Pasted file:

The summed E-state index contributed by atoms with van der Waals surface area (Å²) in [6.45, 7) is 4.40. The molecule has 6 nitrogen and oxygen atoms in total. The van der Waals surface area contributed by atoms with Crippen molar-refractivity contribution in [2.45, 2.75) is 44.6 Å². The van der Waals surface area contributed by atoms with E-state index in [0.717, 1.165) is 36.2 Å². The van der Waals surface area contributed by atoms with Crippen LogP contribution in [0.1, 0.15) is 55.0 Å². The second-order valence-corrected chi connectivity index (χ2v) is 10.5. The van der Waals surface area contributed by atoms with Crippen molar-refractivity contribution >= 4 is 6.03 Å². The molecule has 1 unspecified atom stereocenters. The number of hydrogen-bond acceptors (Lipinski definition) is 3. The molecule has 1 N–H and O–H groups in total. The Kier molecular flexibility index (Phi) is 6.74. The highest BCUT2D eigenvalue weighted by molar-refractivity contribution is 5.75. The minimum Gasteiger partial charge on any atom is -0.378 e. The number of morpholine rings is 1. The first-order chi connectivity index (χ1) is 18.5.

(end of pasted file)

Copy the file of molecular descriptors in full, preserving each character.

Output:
The summed E-state index contributed by atoms with van der Waals surface area (Å²) in [6.45, 7) is 4.40. The molecule has 6 nitrogen and oxygen atoms in total. The van der Waals surface area contributed by atoms with Crippen molar-refractivity contribution in [2.45, 2.75) is 44.6 Å². The van der Waals surface area contributed by atoms with E-state index in [0.717, 1.165) is 36.2 Å². The van der Waals surface area contributed by atoms with Crippen LogP contribution in [0.1, 0.15) is 55.0 Å². The second-order valence-corrected chi connectivity index (χ2v) is 10.5. The van der Waals surface area contributed by atoms with Crippen molar-refractivity contribution >= 4 is 6.03 Å². The molecule has 1 unspecified atom stereocenters. The number of hydrogen-bond acceptors (Lipinski definition) is 3. The molecule has 1 N–H and O–H groups in total. The Kier molecular flexibility index (Phi) is 6.74. The highest BCUT2D eigenvalue weighted by molar-refractivity contribution is 5.75. The minimum Gasteiger partial charge on any atom is -0.378 e. The number of morpholine rings is 1. The first-order chi connectivity index (χ1) is 18.5.